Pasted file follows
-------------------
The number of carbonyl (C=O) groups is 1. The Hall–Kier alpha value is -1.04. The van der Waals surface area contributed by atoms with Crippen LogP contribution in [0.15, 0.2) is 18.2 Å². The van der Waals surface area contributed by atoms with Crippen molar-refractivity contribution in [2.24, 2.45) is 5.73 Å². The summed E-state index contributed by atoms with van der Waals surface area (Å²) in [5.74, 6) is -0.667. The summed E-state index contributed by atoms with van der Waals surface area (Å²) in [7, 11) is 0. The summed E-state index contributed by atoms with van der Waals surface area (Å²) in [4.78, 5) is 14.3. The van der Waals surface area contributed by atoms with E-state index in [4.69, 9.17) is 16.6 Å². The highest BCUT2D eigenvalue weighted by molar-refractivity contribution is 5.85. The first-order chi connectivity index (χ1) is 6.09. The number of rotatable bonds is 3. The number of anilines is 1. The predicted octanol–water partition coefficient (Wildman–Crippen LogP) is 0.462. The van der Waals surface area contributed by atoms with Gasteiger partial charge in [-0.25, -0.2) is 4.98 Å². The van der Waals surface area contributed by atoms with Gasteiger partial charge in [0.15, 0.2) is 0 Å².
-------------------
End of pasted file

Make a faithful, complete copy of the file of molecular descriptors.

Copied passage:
The number of carbonyl (C=O) groups is 1. The Hall–Kier alpha value is -1.04. The van der Waals surface area contributed by atoms with Crippen LogP contribution in [0.15, 0.2) is 18.2 Å². The van der Waals surface area contributed by atoms with Crippen molar-refractivity contribution in [2.24, 2.45) is 5.73 Å². The summed E-state index contributed by atoms with van der Waals surface area (Å²) in [5.74, 6) is -0.667. The summed E-state index contributed by atoms with van der Waals surface area (Å²) in [7, 11) is 0. The summed E-state index contributed by atoms with van der Waals surface area (Å²) in [4.78, 5) is 14.3. The van der Waals surface area contributed by atoms with E-state index in [4.69, 9.17) is 16.6 Å². The highest BCUT2D eigenvalue weighted by molar-refractivity contribution is 5.85. The first-order chi connectivity index (χ1) is 6.09. The number of rotatable bonds is 3. The number of anilines is 1. The predicted octanol–water partition coefficient (Wildman–Crippen LogP) is 0.462. The van der Waals surface area contributed by atoms with Gasteiger partial charge in [-0.25, -0.2) is 4.98 Å². The van der Waals surface area contributed by atoms with Gasteiger partial charge in [0.15, 0.2) is 0 Å².